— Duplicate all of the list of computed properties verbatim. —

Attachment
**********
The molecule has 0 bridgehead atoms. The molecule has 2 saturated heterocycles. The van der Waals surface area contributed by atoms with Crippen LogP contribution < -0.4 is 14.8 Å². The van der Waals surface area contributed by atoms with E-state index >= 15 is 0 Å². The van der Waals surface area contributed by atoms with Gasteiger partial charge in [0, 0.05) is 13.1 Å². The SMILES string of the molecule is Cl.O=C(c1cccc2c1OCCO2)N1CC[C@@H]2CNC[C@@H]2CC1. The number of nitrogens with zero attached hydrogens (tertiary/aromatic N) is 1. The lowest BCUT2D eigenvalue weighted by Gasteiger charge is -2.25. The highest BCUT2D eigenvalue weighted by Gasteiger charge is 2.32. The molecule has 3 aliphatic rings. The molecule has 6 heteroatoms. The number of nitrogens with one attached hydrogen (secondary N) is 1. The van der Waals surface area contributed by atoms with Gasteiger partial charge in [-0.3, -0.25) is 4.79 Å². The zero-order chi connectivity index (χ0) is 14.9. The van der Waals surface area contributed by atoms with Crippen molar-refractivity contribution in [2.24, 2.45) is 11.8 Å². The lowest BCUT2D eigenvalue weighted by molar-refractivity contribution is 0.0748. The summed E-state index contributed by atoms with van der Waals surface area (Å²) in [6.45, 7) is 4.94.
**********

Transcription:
The molecule has 0 bridgehead atoms. The molecule has 2 saturated heterocycles. The van der Waals surface area contributed by atoms with Crippen LogP contribution < -0.4 is 14.8 Å². The van der Waals surface area contributed by atoms with E-state index >= 15 is 0 Å². The van der Waals surface area contributed by atoms with Gasteiger partial charge in [0, 0.05) is 13.1 Å². The SMILES string of the molecule is Cl.O=C(c1cccc2c1OCCO2)N1CC[C@@H]2CNC[C@@H]2CC1. The number of nitrogens with zero attached hydrogens (tertiary/aromatic N) is 1. The lowest BCUT2D eigenvalue weighted by Gasteiger charge is -2.25. The highest BCUT2D eigenvalue weighted by Gasteiger charge is 2.32. The molecule has 3 aliphatic rings. The molecule has 6 heteroatoms. The number of nitrogens with one attached hydrogen (secondary N) is 1. The van der Waals surface area contributed by atoms with Gasteiger partial charge in [-0.3, -0.25) is 4.79 Å². The zero-order chi connectivity index (χ0) is 14.9. The van der Waals surface area contributed by atoms with Crippen molar-refractivity contribution in [2.24, 2.45) is 11.8 Å². The lowest BCUT2D eigenvalue weighted by molar-refractivity contribution is 0.0748. The summed E-state index contributed by atoms with van der Waals surface area (Å²) in [6.45, 7) is 4.94.